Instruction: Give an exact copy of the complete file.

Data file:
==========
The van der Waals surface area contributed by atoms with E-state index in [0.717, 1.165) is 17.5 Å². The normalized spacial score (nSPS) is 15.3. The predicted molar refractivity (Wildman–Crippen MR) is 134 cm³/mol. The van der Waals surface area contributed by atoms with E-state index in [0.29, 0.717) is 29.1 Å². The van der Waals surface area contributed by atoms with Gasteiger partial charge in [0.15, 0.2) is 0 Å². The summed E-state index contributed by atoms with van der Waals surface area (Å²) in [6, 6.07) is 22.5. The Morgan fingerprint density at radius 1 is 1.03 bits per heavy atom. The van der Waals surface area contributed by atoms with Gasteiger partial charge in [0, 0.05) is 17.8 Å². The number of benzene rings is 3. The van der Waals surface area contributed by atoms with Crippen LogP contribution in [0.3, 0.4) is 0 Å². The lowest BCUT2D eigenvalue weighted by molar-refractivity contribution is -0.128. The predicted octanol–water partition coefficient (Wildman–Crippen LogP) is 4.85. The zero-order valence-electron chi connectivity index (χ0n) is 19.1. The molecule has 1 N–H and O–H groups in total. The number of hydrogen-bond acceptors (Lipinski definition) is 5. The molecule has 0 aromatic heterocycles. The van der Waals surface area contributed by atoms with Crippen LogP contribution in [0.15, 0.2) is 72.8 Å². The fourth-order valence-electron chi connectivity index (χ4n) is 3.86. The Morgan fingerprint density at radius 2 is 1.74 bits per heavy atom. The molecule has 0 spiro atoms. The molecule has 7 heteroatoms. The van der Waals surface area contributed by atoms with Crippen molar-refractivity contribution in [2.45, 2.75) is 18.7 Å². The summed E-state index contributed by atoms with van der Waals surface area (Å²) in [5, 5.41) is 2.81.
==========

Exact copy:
The van der Waals surface area contributed by atoms with E-state index in [0.717, 1.165) is 17.5 Å². The normalized spacial score (nSPS) is 15.3. The predicted molar refractivity (Wildman–Crippen MR) is 134 cm³/mol. The van der Waals surface area contributed by atoms with E-state index in [0.29, 0.717) is 29.1 Å². The van der Waals surface area contributed by atoms with Gasteiger partial charge in [0.15, 0.2) is 0 Å². The summed E-state index contributed by atoms with van der Waals surface area (Å²) in [6, 6.07) is 22.5. The Morgan fingerprint density at radius 1 is 1.03 bits per heavy atom. The van der Waals surface area contributed by atoms with Gasteiger partial charge in [0, 0.05) is 17.8 Å². The number of benzene rings is 3. The van der Waals surface area contributed by atoms with Crippen LogP contribution in [0.3, 0.4) is 0 Å². The lowest BCUT2D eigenvalue weighted by molar-refractivity contribution is -0.128. The predicted octanol–water partition coefficient (Wildman–Crippen LogP) is 4.85. The zero-order valence-electron chi connectivity index (χ0n) is 19.1. The molecule has 1 N–H and O–H groups in total. The number of hydrogen-bond acceptors (Lipinski definition) is 5. The molecule has 0 aromatic heterocycles. The van der Waals surface area contributed by atoms with Crippen LogP contribution in [0.15, 0.2) is 72.8 Å². The fourth-order valence-electron chi connectivity index (χ4n) is 3.86. The Morgan fingerprint density at radius 2 is 1.74 bits per heavy atom. The molecule has 0 spiro atoms. The molecule has 7 heteroatoms. The van der Waals surface area contributed by atoms with Crippen molar-refractivity contribution in [2.45, 2.75) is 18.7 Å². The summed E-state index contributed by atoms with van der Waals surface area (Å²) in [5, 5.41) is 2.81.